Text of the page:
Padstow: Sun, sand and upper class yobs

Click to follow
The Independent Online

Police have issued a warning to some of the country's leading public schools after their pupils were blamed for "loutish and yobbish" behaviour in one of Britain's most popular holiday destinations.

Police have issued a warning to some of the country's leading public schools after their pupils were blamed for "loutish and yobbish" behaviour in one of Britain's most popular holiday destinations.

Officers from north Cornwall have written to the headmasters of Marlborough and Winchester Colleges after a spate of vandalism and drunkenness in villages along the Camel estuary. They will also be writing to other schools including Eton and Harrow and are planning a series of visits to the establishments next year.

The move comes after complaints that "upper class yobs" have been causing problems while holidaying in the villages close to Padstow in north Cornwall - an area locals say has become increasingly popular since Prince William and Prince Harry stayed there earlier this year.

The complaints range from drunkenness and urinating in the gardens of private homes to slashing car tyres when local people remonstrated with them. Some of the children are said to be as young as 11.

The Liberal Democrat MP for North Cornwall, Paul Tyler, said yesterday that residents and councillors were fed up with "rich yobs from elsewhere who have more money than sense.

"Acts of vandalism, all-night noisy parties and intimidation of residents have become all too frequent. Under-age drinking and drug use would appear to be widespread," he said. "When one gentleman complained that a rowdy gang had invaded his garden at 4am, all his car tyres were slashed. Another typical response has been, 'You can't touch me, my father's a barrister' or similar boasts."

Mr Tyler insisted that the problem lay with pupils from independent schools and said local people were now calling the area Kensington-on-Sea - a reference to the well-heeled area of west London. "I do not think that this is an overreaction," he said.

The problem of rowdy youngsters visiting during the school holidays is nothing new. The area is a popular location for holiday homes and many are drawn by the beaches that spread along the coast around Padstow bay.

But this year the trouble has got so bad that locals have felt forced to go to the police. Tyrrell Sandry, who represents the area on North Cornwall District Council, said: "There are always some problems in the summer when the schools break up. These are well brought up, well-educated children but when they get together they can be intimidating.

"There are no night clubs - Rock [across the estuary from Padstow] is not that sort of place, it's a small village. If they want nightlife they should go to Newquay."

Jane Diplock, parish councillor for St Minver, said: "All of them have had an expensive education but they let rip when they are down here and that is what sticks in people's throats."

The focus of many of the problems centres on the village of Rock. There many of the youngsters congregate outside the Mariners Pub.

The landlord, Eddie Miller, said: "There is nothing for children to do here after 11pm. We expect them to go home like good children but they are going down to the beach. We do what we can to deter underage drinking by checking ID cards and stuff."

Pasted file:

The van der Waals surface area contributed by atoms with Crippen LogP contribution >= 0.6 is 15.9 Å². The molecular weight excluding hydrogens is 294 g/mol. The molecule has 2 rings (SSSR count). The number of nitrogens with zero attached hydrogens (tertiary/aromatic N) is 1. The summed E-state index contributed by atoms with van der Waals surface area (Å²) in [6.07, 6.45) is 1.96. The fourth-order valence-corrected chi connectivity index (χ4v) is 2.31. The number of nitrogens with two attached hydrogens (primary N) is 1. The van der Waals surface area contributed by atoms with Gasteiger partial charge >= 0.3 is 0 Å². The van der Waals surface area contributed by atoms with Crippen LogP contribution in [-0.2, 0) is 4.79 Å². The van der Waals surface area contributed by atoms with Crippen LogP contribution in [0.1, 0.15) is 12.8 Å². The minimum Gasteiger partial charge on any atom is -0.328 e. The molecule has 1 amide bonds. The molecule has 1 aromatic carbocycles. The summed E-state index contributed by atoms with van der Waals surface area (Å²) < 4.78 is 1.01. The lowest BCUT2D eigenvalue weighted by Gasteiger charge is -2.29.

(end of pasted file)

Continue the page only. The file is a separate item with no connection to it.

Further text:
Despite Mr Miller's efforts, local people and police say there is a lot of underage drinking. This is because many older teenagers buy drinks for younger friends while many youngsters arrive outside the pub with drinks bought from off-licences - often dropped off by their parents who might be setting off for an evening in Padstow, the site of several of Rick Stein's seafood restaurants.

Elsewhere there have been reports of vandalism and intimidation. Carl Brenton, who runs the Camel School of Seamanship in Rock, said: "We have a no-go area at the bottom of Rock every night now. It's broken windows and damage to boats and at the moment it's smashed bottles everywhere."

The police have been forced to act. "There is certainly a situation that a number of residents have been complaining about," said PC Renee Ward, the local community officer.

"I think they are shocked that these people from good backgrounds and who are well brought up are creating problems. But while the behaviour is anti-social I do not believe there is widespread lawbreaking or drug-taking going on."

PC Ward said her boss, Inspector Mike Ward of Wadebridge police station, had already written to the headteachers of Winchester and Marlborough Colleges - both of which charge boarders about £5,000 a term. She said she believed posters advertising "summer reunions" were often placed on the college noticeboards.

"We want to approach the problem from a different angle," she said.

"I know that two of the schools my inspector has spoken to are Marlborough and Winchester just to test the water and the headmasters have been extremely positive.

"I know that he is hoping that he or I will go and visit some of the schools prior to next season. Occasionally there is possession of drugs or some criminal damage.

"I have seen parents drop their youngsters off with large quantities of alcohol and say, 'I'll see you at 2am' and the youngest has been 10 or 11 years old."

Yesterday in Rock, an 18-year-old from Worcester, whose father is a stockbroker, explained the apparent attitude of many of the young visitors. "The fact is that people come down here with the attitude that they are away from home for two weeks and 'I can be totally irresponsible and my parents can't see me'," said the teenager, who asked not to be named.

"I think people down here would suffer if it wasn't for the tourist industry and they cannot have the best of everything."

No one from either Winchester or Marlborough College was available for comment yesterday.

Comments